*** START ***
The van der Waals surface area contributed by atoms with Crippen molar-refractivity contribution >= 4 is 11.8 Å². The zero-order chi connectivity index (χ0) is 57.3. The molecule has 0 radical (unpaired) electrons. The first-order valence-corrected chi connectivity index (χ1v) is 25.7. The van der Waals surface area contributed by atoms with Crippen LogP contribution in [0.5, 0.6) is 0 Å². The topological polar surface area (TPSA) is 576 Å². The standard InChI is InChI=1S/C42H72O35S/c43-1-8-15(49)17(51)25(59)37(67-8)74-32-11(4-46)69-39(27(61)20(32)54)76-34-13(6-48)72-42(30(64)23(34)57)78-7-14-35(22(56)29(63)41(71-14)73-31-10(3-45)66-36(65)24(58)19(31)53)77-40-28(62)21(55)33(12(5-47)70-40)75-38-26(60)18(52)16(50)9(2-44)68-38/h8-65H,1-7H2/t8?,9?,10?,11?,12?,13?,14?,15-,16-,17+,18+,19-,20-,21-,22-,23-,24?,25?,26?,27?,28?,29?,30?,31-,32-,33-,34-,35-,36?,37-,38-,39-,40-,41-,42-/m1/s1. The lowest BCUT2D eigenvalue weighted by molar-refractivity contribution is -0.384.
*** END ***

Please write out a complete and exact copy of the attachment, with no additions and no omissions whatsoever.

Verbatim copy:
The van der Waals surface area contributed by atoms with Crippen molar-refractivity contribution >= 4 is 11.8 Å². The zero-order chi connectivity index (χ0) is 57.3. The molecule has 0 radical (unpaired) electrons. The first-order valence-corrected chi connectivity index (χ1v) is 25.7. The van der Waals surface area contributed by atoms with Crippen LogP contribution in [0.5, 0.6) is 0 Å². The topological polar surface area (TPSA) is 576 Å². The standard InChI is InChI=1S/C42H72O35S/c43-1-8-15(49)17(51)25(59)37(67-8)74-32-11(4-46)69-39(27(61)20(32)54)76-34-13(6-48)72-42(30(64)23(34)57)78-7-14-35(22(56)29(63)41(71-14)73-31-10(3-45)66-36(65)24(58)19(31)53)77-40-28(62)21(55)33(12(5-47)70-40)75-38-26(60)18(52)16(50)9(2-44)68-38/h8-65H,1-7H2/t8?,9?,10?,11?,12?,13?,14?,15-,16-,17+,18+,19-,20-,21-,22-,23-,24?,25?,26?,27?,28?,29?,30?,31-,32-,33-,34-,35-,36?,37-,38-,39-,40-,41-,42-/m1/s1. The lowest BCUT2D eigenvalue weighted by molar-refractivity contribution is -0.384.